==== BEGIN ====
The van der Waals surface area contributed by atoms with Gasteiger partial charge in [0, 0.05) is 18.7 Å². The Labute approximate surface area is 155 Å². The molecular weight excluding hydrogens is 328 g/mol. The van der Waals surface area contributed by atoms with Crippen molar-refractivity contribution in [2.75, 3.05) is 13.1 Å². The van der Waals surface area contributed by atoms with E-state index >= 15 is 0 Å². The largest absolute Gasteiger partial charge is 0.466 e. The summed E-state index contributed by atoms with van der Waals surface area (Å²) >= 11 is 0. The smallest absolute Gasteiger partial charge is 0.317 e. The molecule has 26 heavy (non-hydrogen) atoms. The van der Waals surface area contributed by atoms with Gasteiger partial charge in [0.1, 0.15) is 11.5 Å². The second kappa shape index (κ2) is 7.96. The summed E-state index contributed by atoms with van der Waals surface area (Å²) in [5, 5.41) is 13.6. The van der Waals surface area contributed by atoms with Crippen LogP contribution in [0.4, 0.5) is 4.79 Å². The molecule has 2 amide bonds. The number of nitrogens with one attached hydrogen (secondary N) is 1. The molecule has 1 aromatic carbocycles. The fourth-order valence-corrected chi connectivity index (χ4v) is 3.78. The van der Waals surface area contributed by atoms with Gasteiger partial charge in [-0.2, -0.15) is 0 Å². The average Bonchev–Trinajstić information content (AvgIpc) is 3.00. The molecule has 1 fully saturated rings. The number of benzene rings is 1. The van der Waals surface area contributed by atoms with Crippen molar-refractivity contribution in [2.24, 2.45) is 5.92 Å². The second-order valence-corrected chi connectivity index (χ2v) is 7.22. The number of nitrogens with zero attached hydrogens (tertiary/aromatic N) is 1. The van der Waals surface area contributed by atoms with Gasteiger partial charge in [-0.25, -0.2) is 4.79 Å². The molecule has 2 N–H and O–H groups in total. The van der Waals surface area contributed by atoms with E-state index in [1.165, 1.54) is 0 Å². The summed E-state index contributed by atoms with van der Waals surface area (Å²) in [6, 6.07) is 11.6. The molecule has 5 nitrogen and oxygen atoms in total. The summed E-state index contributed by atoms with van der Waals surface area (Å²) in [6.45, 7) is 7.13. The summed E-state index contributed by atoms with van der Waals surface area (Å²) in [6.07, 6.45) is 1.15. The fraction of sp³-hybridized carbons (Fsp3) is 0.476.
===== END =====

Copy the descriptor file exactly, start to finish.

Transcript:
The van der Waals surface area contributed by atoms with Gasteiger partial charge in [0, 0.05) is 18.7 Å². The Labute approximate surface area is 155 Å². The molecular weight excluding hydrogens is 328 g/mol. The van der Waals surface area contributed by atoms with Crippen molar-refractivity contribution in [2.75, 3.05) is 13.1 Å². The van der Waals surface area contributed by atoms with E-state index >= 15 is 0 Å². The largest absolute Gasteiger partial charge is 0.466 e. The summed E-state index contributed by atoms with van der Waals surface area (Å²) >= 11 is 0. The smallest absolute Gasteiger partial charge is 0.317 e. The molecule has 26 heavy (non-hydrogen) atoms. The van der Waals surface area contributed by atoms with Gasteiger partial charge in [0.1, 0.15) is 11.5 Å². The second kappa shape index (κ2) is 7.96. The summed E-state index contributed by atoms with van der Waals surface area (Å²) in [5, 5.41) is 13.6. The van der Waals surface area contributed by atoms with Crippen LogP contribution in [0.4, 0.5) is 4.79 Å². The molecule has 2 amide bonds. The number of nitrogens with one attached hydrogen (secondary N) is 1. The molecule has 1 aromatic carbocycles. The fourth-order valence-corrected chi connectivity index (χ4v) is 3.78. The van der Waals surface area contributed by atoms with Gasteiger partial charge in [-0.2, -0.15) is 0 Å². The average Bonchev–Trinajstić information content (AvgIpc) is 3.00. The molecule has 1 fully saturated rings. The number of benzene rings is 1. The van der Waals surface area contributed by atoms with Crippen molar-refractivity contribution in [2.24, 2.45) is 5.92 Å². The second-order valence-corrected chi connectivity index (χ2v) is 7.22. The number of nitrogens with zero attached hydrogens (tertiary/aromatic N) is 1. The van der Waals surface area contributed by atoms with Gasteiger partial charge in [-0.25, -0.2) is 4.79 Å². The molecule has 2 N–H and O–H groups in total. The van der Waals surface area contributed by atoms with E-state index in [1.165, 1.54) is 0 Å². The summed E-state index contributed by atoms with van der Waals surface area (Å²) in [6, 6.07) is 11.6. The molecule has 5 nitrogen and oxygen atoms in total. The summed E-state index contributed by atoms with van der Waals surface area (Å²) in [6.45, 7) is 7.13. The summed E-state index contributed by atoms with van der Waals surface area (Å²) in [6.07, 6.45) is 1.15. The fraction of sp³-hybridized carbons (Fsp3) is 0.476.